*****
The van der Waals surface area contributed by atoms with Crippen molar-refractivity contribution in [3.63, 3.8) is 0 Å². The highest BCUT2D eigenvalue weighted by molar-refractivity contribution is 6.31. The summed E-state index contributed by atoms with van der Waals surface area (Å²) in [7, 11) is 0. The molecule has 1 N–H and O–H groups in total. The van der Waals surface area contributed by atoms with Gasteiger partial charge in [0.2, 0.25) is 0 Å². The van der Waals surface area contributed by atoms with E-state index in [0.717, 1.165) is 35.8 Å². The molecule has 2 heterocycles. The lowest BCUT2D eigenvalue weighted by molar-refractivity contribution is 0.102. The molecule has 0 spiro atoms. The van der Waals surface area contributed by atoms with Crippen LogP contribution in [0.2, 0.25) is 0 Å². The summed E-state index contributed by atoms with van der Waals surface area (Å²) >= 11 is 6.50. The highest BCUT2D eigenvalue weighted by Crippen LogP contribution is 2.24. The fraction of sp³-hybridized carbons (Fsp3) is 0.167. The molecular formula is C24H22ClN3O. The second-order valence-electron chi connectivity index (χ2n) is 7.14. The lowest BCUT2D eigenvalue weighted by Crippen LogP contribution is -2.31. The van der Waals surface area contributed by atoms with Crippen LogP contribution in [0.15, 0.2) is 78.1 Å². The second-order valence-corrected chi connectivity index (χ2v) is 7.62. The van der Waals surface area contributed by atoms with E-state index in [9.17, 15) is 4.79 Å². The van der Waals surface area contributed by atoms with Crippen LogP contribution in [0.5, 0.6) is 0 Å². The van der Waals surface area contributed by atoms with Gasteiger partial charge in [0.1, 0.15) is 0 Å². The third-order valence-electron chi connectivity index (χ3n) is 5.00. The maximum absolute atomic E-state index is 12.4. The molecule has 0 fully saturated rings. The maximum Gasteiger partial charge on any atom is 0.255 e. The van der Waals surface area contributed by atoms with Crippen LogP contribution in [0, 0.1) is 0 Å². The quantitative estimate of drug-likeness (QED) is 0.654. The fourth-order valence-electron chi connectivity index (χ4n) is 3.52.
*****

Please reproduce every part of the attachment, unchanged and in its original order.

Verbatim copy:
The van der Waals surface area contributed by atoms with Crippen molar-refractivity contribution in [3.63, 3.8) is 0 Å². The highest BCUT2D eigenvalue weighted by molar-refractivity contribution is 6.31. The summed E-state index contributed by atoms with van der Waals surface area (Å²) in [7, 11) is 0. The molecule has 1 N–H and O–H groups in total. The van der Waals surface area contributed by atoms with Gasteiger partial charge in [0.2, 0.25) is 0 Å². The van der Waals surface area contributed by atoms with E-state index in [0.717, 1.165) is 35.8 Å². The molecule has 2 heterocycles. The lowest BCUT2D eigenvalue weighted by molar-refractivity contribution is 0.102. The molecule has 0 spiro atoms. The van der Waals surface area contributed by atoms with Crippen LogP contribution in [0.2, 0.25) is 0 Å². The summed E-state index contributed by atoms with van der Waals surface area (Å²) >= 11 is 6.50. The highest BCUT2D eigenvalue weighted by Crippen LogP contribution is 2.24. The fraction of sp³-hybridized carbons (Fsp3) is 0.167. The molecular formula is C24H22ClN3O. The second-order valence-electron chi connectivity index (χ2n) is 7.14. The lowest BCUT2D eigenvalue weighted by Crippen LogP contribution is -2.31. The van der Waals surface area contributed by atoms with Crippen LogP contribution in [0.15, 0.2) is 78.1 Å². The second-order valence-corrected chi connectivity index (χ2v) is 7.62. The van der Waals surface area contributed by atoms with E-state index in [9.17, 15) is 4.79 Å². The van der Waals surface area contributed by atoms with Crippen LogP contribution in [0.5, 0.6) is 0 Å². The van der Waals surface area contributed by atoms with Gasteiger partial charge in [0.1, 0.15) is 0 Å². The third-order valence-electron chi connectivity index (χ3n) is 5.00. The maximum absolute atomic E-state index is 12.4. The molecule has 0 fully saturated rings. The maximum Gasteiger partial charge on any atom is 0.255 e. The van der Waals surface area contributed by atoms with Crippen LogP contribution in [0, 0.1) is 0 Å². The quantitative estimate of drug-likeness (QED) is 0.654. The fourth-order valence-electron chi connectivity index (χ4n) is 3.52.